Plough through the forest roads of Auroville to find the perfect cheesecake at the Well Paper Café

I’ll go anywhere for cheesecake. Really. Anywhere. I do however question my judgment for a minute when I find myself lost in the middle of a forest. It’s a tad too Red Riding Hood for my liking. Except instead of carrying a basket of apples for my grandmother, I’m wandering through the trees muttering “Cheesecake, cheesecake.” Not the most glamorous way to go.

It begins when I discover, much to my dismay, that I’ve already worked my way through all the Pondicherry staples. Cocktails and calamari at Le Club. Tuna salad and quiche at Baker Street. Steaks and iced tea at Satsanga. So, I turn to Auroville. The bohemian township may seem quiet from the outside, but with its multicultural population it’s a goldmine for gourmands.

A friend tips me off about the Well Paper Café, famous for its cheesecake. Fortunately I’ve become more cautious after my last Aurovillian odyssey, which involved riding circles for two hours, stopping at regular intervals to trudge through ankle deep mud in the pouring rain to accost passing bikers for directions. (All to track down an elusive wild-haired, tattooed, biker designer, who finally met me in a forest clearing in what felt like a scene straight out of Twilight.) Having learnt my lesson, I demand a map, which my friend obligingly sketches on a piece of paper with a circle in the centre depicting the golden Matri Mandir.

Fortified by a quick croissant at the Auroville bakery, we plunge into the forest. The red dirt roads get rougher as we drive in, stopping only to gape at the Matri Mandir, rising above us all gold and grandeur. Just as we’re giving up hope, we notice a tiny blue board set in front of a candy-striped gate, announcing ‘Well Café’.

The kitchen, which looks like a converted shed, is the only concrete structure. The rest of the cafe is composed of chairs and tables randomly strewn under dusty blue tarpaulins heavy with fallen leaves. Between them there are boards strung with recycled bags, handmade jewellery and paper baskets. It’s all very rustic. How rustic? Well, I head to their little bathroom to languidly wash my hands and freshen up. Minutes after I return to my seat, I hear a slight commotion. The cook chuckles, “Oh. They just found a snake inside the bathroom.” Ah well. I suppose I should be grateful it wasn’t the big bad wolf.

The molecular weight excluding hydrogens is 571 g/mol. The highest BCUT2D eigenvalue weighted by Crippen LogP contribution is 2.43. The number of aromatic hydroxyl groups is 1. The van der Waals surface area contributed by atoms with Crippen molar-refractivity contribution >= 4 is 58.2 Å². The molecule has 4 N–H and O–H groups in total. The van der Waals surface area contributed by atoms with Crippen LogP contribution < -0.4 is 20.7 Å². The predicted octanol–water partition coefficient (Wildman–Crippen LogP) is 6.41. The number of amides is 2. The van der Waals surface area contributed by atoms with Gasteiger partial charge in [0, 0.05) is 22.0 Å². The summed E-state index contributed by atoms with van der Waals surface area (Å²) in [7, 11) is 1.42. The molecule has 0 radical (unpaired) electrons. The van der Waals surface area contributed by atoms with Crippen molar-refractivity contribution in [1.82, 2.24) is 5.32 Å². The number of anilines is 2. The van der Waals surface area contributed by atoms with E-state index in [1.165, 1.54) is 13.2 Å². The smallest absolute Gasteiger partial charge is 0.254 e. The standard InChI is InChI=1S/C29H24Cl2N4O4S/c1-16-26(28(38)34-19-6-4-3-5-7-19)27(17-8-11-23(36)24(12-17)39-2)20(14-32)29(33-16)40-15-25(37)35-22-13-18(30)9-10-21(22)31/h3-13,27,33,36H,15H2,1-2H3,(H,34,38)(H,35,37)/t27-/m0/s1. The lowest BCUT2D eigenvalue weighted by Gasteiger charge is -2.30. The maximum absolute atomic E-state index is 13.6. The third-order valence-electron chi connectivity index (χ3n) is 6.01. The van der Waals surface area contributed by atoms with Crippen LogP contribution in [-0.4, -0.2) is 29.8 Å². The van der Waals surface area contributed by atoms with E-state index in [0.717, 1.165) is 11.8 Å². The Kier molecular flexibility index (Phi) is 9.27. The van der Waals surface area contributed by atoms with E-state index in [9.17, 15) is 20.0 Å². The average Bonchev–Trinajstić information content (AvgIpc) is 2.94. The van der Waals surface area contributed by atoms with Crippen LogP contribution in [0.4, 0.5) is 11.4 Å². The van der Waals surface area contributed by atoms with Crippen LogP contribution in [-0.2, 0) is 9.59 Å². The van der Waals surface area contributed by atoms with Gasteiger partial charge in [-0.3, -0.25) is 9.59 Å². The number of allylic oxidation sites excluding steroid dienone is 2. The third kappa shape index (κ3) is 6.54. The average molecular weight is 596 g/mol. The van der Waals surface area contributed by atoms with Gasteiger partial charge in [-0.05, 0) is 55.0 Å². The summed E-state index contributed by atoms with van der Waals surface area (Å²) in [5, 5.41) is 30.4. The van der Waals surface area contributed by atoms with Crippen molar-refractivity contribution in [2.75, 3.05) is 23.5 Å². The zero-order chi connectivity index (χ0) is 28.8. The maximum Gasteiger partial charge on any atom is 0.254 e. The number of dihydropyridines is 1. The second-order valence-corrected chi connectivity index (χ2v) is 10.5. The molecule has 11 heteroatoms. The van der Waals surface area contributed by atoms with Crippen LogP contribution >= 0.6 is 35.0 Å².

Sipping on refreshing mint lemonade served in tall steel tumblers, we look around the Well Paper Café. WELL stands for “Women’s Empowerment through Local Livelihood’ and Well Paper was started in 2005 as a tsunami relief effort. Created to provide employment, it enables local woman to earn a living from selling products made of recycled materials. The organisation also runs this Café, which offers fairly authentic, healthy and organic Israeli food.

Under the dinky lights, strung haphazardly with little cut outs of bells and hearts, the daily menu is scrawled on a blackboard in blue, pink and white chalk. There’s couscous with vegetable soup, Malabi (the creamy Middle Eastern pudding perfumed with rose water) and chocolate cake. I peer closely at the board, and there at the bottom, I find what I’m looking for: Cheesecake.

But first lunch. We order labane, a soft Mediterranean curd cheese condiment with Middle Eastern herbs. However, it’s disappointingly sour and one-dimensional. Fortunately it’s served with addictively smoky grilled eggplant and crusty brown bread. There’s also a small salad, which is surprisingly tasty despite it’s fairly plain Jane appearance: a rough mix of cooked beetroot chunks, grated cabbage and chickpeas, all tossed with toasted sesame seeds. We have hummus, fortified by a gentle echo of garlic. And a Mediterranean Plate: thin slices of carrots, roasted squash, grated raw papaya and more, all tossed with billowy cous cous and a handful of fresh mint leaves. Unfortunately they are out of falafel, another one of their specialities.

The meal ends with cheesecake, of course. Its semi frozen, with a hard, buttery, sweet biscuit base. The smooth filling is tangy with local cream cheese. Finally there’s a topping of more crushed biscuits. Totally worth the drive. Well, provided you like salad and snakes. Admittedly, enjoying this experience does require a dash of ‘Tarzan and Jane.’

(The Well Paper Café is next to the Matri Mandir in Auroville. The meal costs approximately Rs. 500 for two.)


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